Latest news and studies about IBS
Have scientists found the reason some foods aggravate IBS?
KU Leuven researchers believe they have, and that it will lead to new and more effective therapies
Is there a link between asthma and IBS?
Apparently, there is, and this study suggests routine screening of asthma patients to help them manage their condition.
From a tummy massager to gummies, a squatting stool and a tracker app, which is the best for IBS?
From the slightly odd to the really out there, there are lots of gadgets on the market to help you manage your IBS. These have been reviewed by Peter Whorwell, mentioned elsewhere on this site as a pioneer of using hypnotherapy to help IBS sufferers.
Is diarrhoea a symptom of COVID?
A minority of people do seem to develop stomach aches and upsets, often a few days before other, better-known symptoms of COVID. So if your upset stomach isn't following the usual pattern of your OBS, get it checked out.
COVID-19 and the gastro-intestinal system
Does your IBS put you in a high-risk category for COVID? Thankfully it would appear not - unless you have other conditions as well or are taking immunosuppression drugs or corticoids.
Despite exercise being good for your IBS (see study below) some people with the condition find that they can be 'caught short' since exercise may increase the likelihood of diarrhoea striking suddenly. Very difficult if you are away from home.
Is exercise safe when you have IBS?
Not only is it safe, but it's also recommended and some kinds of exercise can help reduce stress and control your symptoms.
IBS genetically linked to other health problems
Migraines, tension headaches, and irritable bowel syndrome (IBS) have been found to share a common genetic link.
A new kind of IBS? PDV-IBS
Some researchers say that IBS type symptoms may be suffered following a bout of diverticulitis. Others say the diverticulitis was just a flare-up of a pre-existing condition.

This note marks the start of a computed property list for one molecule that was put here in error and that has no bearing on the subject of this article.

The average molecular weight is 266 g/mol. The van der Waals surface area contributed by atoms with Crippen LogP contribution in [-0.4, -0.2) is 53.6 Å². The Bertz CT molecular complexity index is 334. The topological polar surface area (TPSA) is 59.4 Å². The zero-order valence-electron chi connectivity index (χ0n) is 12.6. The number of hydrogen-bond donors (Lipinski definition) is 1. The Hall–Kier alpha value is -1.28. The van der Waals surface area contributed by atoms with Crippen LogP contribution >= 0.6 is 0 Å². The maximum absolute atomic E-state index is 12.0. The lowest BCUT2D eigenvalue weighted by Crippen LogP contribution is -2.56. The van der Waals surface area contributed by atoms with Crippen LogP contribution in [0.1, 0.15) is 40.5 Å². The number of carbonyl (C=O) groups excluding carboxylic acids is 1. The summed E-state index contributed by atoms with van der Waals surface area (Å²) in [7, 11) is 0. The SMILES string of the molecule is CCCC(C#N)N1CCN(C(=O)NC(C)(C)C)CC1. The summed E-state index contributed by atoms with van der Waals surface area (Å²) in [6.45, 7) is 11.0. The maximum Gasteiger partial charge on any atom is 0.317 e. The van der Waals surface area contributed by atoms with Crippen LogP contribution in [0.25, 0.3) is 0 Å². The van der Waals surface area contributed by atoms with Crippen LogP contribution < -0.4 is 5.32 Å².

Connection found between fibromyalgia and IBS
Research suggests that up to 70% of those with fibromyalgia also suffer IBS symptoms, though the link between the two is not yet clear.
IBS treatment better dealt with by GPs
A Dutch study has recommended that the majority of IBS patients should be offered treatment in primary care (e.g. from GPs and practice nurses) rather than secondary care (referrals to specialists). The primary care treatment is significantly cheaper and just as effective, although some of the increased costs are because specialists are more likely to refer patients to other specialists.
Sensitivity to cat dander may explain high asthma rates in IBS sufferers
Cat dander consists of tiny pieces of dry cat skin which gets into the air and lands on carpeting, furniture, and other surfaces including humans and their clothing. Allergies to it can cause (among other things) sneezing, runny nose, congestion and skin rashes. Those with IBS are more likely than average to be sensitive to cat dander, which may explain why those with IBS have a higher prevalence of asthma than those without.